City Council approved the motions to oppose the development at 1821–1823 Weston Road and 8–16 Locust St.
Both developments are being appealed at the Ontario Land Tribunal.
According to staff, the buildings violate provincial policy, the Growth Plan, and local planning guidelines. They are also too tall, too large, and out of context with the surroundings, among many other complaints.
Council will also consider whether to allow demolition of 975 Weston Road, which would allow it to be merged with two neighbouring vacant parcels and developed.
The owners of 1821 Weston are proposing a 38-storey, 446-unit building that would, according to city staff, violate:
- The Provincial policy statement
- The Growth Plan
- Toronto’s official plan
- “Area specific and city wide guidelines”
City planners say it does not fit the local built form, is too close to property lines, and is “out of scale to its surroundings”, and will “negatively impact adjacent lands—among many other complaints.
Development on this site could be supported, if it provides appropriate setbacks, separation distances, massing, building height and density, as directed in the Official Plan, the Weston Urban Design Guidelines, and the City-Wide Tall Building Design Guidelines in cooperation with adjacent property owners.
City staff also oppose the 35-storey, 372-unit proposed building on Locust Street.
They say it violates:
- The Provincial Policy Statement
- The Growth Plan
- Mount Dennis’ urban design guidelines
It is also, they say, too tall, too close to the property line, and out of context with the neighbouring buildings, again, among other complaints. “Given the existing and planned context for the subject property and the surrounding area, the proposed density, height and massing proposed in its current form cannot be supported by staff.”
In both cases, staff recommended “that City Council direct the City Solicitor, together with appropriate City staff, to oppose the current proposal at the OLT and continue discussions with the Applicant to resolve outstanding issues.”
On December 7, the city hosted a meeting about the proposed 38-storey building at 1821–1831 Weston Road.
Representatives of the developers gave a brief presentation and answered questions about the building, which, if approved, will be the tallest in Weston.
Your correspondent was left unimpressed. The developers were asked why they planned such a tall building. Louis Tinker, from Bousfields, said the province considers areas near transit hubs to be ‘strategic growth areas’ and “the tallest buildings in a particular geographic area… are often found in the closest proximity to the station entrance”.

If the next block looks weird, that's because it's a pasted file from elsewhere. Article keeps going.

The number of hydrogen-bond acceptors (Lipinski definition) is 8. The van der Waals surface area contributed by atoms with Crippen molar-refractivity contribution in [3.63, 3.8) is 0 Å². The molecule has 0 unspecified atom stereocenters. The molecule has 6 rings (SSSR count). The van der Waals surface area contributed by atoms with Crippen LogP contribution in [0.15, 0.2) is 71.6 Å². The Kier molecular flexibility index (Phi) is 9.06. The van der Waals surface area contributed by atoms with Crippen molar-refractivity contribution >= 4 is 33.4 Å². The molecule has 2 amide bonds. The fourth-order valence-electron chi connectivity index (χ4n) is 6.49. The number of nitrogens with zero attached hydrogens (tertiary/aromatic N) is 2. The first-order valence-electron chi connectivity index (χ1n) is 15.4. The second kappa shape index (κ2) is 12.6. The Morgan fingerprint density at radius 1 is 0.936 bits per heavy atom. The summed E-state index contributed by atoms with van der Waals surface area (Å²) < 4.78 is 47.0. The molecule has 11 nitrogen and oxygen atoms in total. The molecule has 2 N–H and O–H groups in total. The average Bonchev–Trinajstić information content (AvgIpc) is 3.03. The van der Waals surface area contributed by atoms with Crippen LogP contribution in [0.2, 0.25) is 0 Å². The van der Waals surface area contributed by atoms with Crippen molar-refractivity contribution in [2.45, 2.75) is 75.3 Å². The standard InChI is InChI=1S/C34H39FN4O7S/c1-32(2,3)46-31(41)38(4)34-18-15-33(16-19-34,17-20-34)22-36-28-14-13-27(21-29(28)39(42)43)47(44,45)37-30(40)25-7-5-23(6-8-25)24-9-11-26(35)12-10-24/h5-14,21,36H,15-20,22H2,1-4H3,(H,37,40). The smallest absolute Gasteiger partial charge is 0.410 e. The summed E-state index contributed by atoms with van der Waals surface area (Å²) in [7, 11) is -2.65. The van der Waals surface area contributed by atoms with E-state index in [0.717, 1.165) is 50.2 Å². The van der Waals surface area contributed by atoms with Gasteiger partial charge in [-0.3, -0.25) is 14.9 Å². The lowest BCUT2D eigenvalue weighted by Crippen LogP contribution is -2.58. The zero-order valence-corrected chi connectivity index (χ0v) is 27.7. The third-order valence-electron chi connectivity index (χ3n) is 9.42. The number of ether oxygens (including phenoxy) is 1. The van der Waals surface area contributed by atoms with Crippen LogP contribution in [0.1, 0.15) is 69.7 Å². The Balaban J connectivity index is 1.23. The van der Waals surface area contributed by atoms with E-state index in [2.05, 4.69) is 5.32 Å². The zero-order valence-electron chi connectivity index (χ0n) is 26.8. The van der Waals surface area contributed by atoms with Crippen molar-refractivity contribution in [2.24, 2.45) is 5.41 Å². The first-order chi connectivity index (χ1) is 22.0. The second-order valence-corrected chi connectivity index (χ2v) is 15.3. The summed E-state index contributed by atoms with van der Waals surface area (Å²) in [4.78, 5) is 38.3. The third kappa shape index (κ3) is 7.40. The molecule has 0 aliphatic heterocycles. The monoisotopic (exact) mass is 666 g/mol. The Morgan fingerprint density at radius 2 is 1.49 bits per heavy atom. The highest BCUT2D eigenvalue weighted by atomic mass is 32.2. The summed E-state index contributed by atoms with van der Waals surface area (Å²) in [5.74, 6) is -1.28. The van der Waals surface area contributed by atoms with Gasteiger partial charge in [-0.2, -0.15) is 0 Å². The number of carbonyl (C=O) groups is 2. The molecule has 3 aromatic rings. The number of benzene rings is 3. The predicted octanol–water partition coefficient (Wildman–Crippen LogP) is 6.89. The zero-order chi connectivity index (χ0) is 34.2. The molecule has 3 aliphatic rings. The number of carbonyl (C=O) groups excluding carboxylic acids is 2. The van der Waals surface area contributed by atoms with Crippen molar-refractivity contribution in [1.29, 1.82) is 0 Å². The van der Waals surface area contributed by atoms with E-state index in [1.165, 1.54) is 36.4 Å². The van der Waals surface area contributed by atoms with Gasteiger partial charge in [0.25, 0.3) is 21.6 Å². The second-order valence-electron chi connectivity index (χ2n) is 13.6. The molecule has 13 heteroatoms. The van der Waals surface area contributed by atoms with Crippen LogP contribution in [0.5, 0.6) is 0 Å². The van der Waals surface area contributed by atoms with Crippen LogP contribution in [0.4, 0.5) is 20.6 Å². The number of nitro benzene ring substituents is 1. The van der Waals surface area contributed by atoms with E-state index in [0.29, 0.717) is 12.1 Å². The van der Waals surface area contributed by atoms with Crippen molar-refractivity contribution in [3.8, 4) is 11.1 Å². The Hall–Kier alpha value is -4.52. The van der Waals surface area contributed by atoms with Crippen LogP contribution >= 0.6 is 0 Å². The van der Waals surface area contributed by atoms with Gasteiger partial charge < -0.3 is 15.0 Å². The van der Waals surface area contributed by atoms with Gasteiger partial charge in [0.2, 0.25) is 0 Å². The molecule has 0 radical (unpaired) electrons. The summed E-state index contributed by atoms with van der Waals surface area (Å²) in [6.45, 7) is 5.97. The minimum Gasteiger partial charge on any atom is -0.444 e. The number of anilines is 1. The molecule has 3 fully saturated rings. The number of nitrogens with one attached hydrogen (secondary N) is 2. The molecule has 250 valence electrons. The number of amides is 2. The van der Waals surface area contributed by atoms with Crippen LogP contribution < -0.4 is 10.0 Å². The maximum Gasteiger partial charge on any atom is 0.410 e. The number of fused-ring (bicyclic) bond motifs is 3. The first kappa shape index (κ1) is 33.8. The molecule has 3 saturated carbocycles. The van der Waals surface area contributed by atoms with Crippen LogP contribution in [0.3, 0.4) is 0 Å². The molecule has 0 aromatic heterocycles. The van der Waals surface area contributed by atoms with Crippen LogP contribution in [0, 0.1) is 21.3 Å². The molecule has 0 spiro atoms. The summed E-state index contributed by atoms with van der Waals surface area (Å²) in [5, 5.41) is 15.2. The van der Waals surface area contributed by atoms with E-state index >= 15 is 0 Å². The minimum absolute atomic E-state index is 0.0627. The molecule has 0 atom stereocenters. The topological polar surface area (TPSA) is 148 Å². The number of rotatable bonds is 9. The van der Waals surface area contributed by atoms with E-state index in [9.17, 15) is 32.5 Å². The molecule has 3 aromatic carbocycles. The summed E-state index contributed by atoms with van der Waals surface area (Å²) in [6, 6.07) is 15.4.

That may be so, but the representatives did not offer a reason why such a tall building would be good for Weston.
I asked, directly, because other developers, including Castlepoint Numa, Rockport, and Options for Homes, have worked with the community to offer benefits beyond those required by law. They’ve sought more than our permission; they came with offers and ideas.
It didn’t seem that Bousfields had any of those planned. Tinker did say “we haven’t reached that point in the discussion” and that they would consider benefits “if people have ideas that they want to share”—but it appeared to me that he was discussing how to disburse only the benefits the city requires.
The architects did, however, present their new plans for the façade, which they say integrates more aspects of the streetscape and community history.
I’m not an architect, but I think this was a weak effort. The F-shaped elements, for instance, are supposed to hearken back to the CCM factory as viewed from above.
I love Weston, and I love bikes, but I’m over Weston as the home of CCM. We have a lot more to offer than that ancient history (supposing you can find the history in the façade). How about a riparian theme? Or one that nods to our intersection of water, rail, sky, and road? Perhaps a celebration of our present as the home to many new Canadians?
So, in short, no.
If you ask me, it’s too big, and too ugly, with too few benefits to offer.
People were upset when 22 John asked to build a 29-storey tower. People were upset when the Greenlands developers asked to build two 29-storey towers.
Now, the developers of 1821 Weston have asked to build a 36-storey tower that resembles, well, I leave it to you to decide, but the little black moustache at base doesn’t make me think the tower is a nose.
1821 Weston is just south of Lawrence on the east side. The developers would like to build 454 condominiums with insufficient parking.
Another development is in the works on the Scotiabank lot, just north of there, at 1871 Weston, and a third is being planned just down the street at 1695 Weston.